It was most serene of all scenes: A choir singing hymns on a Palm Sunday morning. It could have been any church, anywhere in the world.
Then, the unimaginable.
The screen goes blank amid the sounds of explosions, as the beauty of that Sunday service is shattered by the unspeakable violence that tore through St. George’s Coptic church in Tanta, Egypt.
At another church, St. Mark’s in Alexandria, a suicide bomber, denied entrance, detonates himself outside the main gate. The Coptic pope was celebrating services inside.
When it was done, 44 people between the two sites were dead, and dozens more were injured.
In the wake of those savage and unspeakable attacks at these two Egyptian houses of worship, the gathering places for an ancient sect and the Middle East’s largest Christian community, much of the world was asking “Why?”
But for the Copts, who trace their roots to the Apostle Mark, they were the latest in an escalating cycle of violence that began with the fall of Egyptian President Hosni Mubarak in 2011 — but, in truth, really goes back centuries.
In a pair of Tweets, President Donald Trump said he was “so sad to hear of the terrorist attack in Egypt,” which the “U.S. strongly condemns.”
Trump added that he had confidence that Egyptian President Abdel Fattah el-Sisi “will handle [the] situation properly.”
The Tweets came just days after an apparent reset in American-Egyptian relations.
During an Oval Office meeting last week, Trump said he and el-Sisi “agreed on so many things.”
“I just want to let everybody know, in case there was any doubt, that we are very much behind President el-Sisi,” Trump said. “He’s done a fantastic job in a very difficult situation. We are very much behind Egypt and the people of Egypt.”
El-Sisi on Sunday declared a three-month state of emergency and promised a “long and painful” fight against the Islamic State, which claimed responsibility for the bombings, the BBC reported.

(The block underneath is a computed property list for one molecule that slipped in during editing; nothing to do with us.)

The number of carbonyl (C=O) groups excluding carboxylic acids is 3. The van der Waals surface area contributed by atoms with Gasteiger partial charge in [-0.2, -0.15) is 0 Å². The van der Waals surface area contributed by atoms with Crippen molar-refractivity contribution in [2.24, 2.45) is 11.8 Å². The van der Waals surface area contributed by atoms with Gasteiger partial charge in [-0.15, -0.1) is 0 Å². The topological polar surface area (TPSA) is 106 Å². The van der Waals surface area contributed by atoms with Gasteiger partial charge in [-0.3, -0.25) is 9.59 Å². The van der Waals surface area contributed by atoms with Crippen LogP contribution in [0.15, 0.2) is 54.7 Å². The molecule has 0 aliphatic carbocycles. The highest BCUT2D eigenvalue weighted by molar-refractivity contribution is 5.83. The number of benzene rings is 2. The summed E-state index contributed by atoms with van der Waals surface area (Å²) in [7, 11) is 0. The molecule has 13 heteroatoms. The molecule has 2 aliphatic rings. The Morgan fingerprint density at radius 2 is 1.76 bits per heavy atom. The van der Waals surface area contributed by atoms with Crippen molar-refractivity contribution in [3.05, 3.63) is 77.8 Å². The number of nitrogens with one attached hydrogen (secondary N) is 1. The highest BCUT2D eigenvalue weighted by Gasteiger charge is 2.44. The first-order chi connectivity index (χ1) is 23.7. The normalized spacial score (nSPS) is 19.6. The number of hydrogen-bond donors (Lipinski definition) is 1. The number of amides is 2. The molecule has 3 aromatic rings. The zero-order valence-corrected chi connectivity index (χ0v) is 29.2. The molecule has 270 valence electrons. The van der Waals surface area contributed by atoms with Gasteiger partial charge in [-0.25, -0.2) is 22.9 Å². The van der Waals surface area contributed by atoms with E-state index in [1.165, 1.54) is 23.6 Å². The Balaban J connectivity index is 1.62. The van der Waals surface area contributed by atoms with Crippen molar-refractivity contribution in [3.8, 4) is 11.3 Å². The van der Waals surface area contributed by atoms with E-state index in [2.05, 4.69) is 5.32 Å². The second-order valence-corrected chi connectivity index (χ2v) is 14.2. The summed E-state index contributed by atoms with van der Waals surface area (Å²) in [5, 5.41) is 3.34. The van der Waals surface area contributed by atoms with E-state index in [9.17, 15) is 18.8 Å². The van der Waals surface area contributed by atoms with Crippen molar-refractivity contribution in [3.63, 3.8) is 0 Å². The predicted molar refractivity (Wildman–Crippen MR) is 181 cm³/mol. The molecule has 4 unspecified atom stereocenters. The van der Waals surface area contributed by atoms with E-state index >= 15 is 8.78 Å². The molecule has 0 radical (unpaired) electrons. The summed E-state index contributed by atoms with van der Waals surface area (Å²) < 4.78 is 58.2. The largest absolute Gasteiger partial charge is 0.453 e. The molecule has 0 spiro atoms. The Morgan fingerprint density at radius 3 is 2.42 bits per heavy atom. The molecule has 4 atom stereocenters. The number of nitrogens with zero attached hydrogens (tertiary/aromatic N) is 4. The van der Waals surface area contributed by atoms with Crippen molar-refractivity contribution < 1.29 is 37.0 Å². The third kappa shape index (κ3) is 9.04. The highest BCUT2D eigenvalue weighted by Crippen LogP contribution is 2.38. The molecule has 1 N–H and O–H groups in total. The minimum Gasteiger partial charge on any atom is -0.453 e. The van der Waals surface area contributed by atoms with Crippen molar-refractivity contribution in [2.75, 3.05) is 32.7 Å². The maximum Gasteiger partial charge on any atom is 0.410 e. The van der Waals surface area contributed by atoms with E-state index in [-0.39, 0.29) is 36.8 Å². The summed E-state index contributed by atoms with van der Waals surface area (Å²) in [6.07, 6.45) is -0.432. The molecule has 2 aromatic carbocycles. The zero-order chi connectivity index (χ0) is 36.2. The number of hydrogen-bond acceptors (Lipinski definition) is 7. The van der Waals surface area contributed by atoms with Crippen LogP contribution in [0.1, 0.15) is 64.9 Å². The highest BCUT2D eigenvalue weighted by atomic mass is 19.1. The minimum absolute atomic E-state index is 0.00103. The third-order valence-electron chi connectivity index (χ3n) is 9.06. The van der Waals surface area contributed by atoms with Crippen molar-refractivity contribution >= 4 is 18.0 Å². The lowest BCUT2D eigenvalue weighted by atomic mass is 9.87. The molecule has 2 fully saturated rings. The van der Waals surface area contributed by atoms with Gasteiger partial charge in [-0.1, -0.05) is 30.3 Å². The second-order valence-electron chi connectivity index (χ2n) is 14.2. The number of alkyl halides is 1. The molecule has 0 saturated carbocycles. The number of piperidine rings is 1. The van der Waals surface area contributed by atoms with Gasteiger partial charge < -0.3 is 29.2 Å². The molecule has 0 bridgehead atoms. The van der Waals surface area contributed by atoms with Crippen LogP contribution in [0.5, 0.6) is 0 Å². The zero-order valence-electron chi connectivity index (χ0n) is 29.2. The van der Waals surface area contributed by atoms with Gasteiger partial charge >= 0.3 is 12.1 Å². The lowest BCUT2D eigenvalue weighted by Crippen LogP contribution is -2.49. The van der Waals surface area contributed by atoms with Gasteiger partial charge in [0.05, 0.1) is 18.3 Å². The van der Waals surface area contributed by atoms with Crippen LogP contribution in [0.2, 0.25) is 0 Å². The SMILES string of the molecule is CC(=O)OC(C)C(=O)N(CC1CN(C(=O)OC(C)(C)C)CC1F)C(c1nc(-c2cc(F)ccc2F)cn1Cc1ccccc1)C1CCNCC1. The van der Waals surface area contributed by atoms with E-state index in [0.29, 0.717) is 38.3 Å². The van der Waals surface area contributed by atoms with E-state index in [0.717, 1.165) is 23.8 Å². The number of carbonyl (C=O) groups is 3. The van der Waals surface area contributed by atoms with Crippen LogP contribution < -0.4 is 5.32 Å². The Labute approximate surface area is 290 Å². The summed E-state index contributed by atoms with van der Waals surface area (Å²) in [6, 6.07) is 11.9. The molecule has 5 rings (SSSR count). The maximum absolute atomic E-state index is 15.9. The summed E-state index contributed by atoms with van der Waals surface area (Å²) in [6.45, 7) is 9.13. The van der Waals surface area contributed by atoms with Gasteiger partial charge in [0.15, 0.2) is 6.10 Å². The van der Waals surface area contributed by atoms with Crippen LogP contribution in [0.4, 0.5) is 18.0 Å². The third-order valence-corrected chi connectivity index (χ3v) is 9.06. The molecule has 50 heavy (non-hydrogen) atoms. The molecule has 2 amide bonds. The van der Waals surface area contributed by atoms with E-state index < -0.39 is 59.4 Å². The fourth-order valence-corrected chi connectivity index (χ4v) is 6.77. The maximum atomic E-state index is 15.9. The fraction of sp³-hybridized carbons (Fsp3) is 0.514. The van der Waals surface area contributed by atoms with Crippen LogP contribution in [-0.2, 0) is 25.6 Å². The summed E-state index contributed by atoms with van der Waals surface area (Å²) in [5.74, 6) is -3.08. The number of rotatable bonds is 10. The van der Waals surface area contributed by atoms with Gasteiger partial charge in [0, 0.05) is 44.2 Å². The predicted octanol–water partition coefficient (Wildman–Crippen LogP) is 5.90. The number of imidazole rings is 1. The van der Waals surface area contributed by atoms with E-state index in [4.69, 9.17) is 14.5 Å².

El-Sisi’s ISIS hard line is encouraging and the apparent reset in American and Egyptian relations is welcome.
But that doesn’t mean the United States should give El-Sisi a pat on the head and a cookie and send him on his way.
As a 2016 report by The Brookings Institution makes clear, el-Sisi has pretty much contented himself with leaving the plight of the Copts where it has stood since the reign of Anwar Sadat in the 1970s: With nearly non-existent political representation and with violence a fact of daily life.
In 2011, a bomb at a Coptic church in Alexandria claimed the lives of 20 people and wounded nearly 100, CNN reported. Just a few months later 13 people were killed during a fracas between Christians and Muslims in Cairo.
Last December, 25 were killed and 50 more were wounded when a suicide bomber attacked a smaller church near St. Mark’s Coptic Orthodox Cathedral in Cairo.
But perhaps the most indelible image (and not the direct fault of Egypt) in the eyes of most of the civilized world, was a 2015 video by ISIS that apparently showed the beheading of 21 Coptic Christians on a beach in Libya.
As the Brookings report notes, el-Sisi has based his claim to legitimacy on a pose of tolerance. He’s attended Christmas Eve services at Coptic churches, the first Egyptian president to do so.
The president, part of Egypt’s Sunni Muslim majority, won plaudits in 2015 for remarking that “It is important that the whole world watch us, the Egyptians…You noticed that I am not using another word than Egyptians…we are the Egyptians.”
But he has also failed to acknowledge “de facto” discrimination against Coptic Christians.
As of 2016, Egypt’s 596-member parliament had just 36 Christian members, two-thirds of whom were elected under the country’s first religious-based quota system.
And while El-Sisi’s “one Egypt” claim appears to suggest that he’s a president for all the nation’s citizens, the Brookings report also posits that “by refusing to acknowledge the differences between Christians and Muslims, he does not see Copts as a minority in need of protection and is therefore not willing to extend the necessary measures to proactively protect against or respond to attacks.”
Here, Trump and the United States can lead by moral example – by emphasizing the nation’s history of religious pluralism and tolerance.
Trump can also tie future American economic and humanitarian assistance to greater political representation for the Copts and – critically – by rolling out the welcome mat for refugees from all nations, regardless of their faith.
Trump thankfully appeared to pivot from his “America First” policy with last week’s cruise missile strike in Syria.
He can continue his education on the world beyond Manhattan Island by putting el-Sisi on notice that American support comes with strings attached.
An award-winning political journalist, Micek is the Opinion Editor and Political Columnist for PennLive/The Patriot-News in Harrisburg, Pa. Readers may follow him on Twitter @ByJohnLMicek and email him at email@example.com.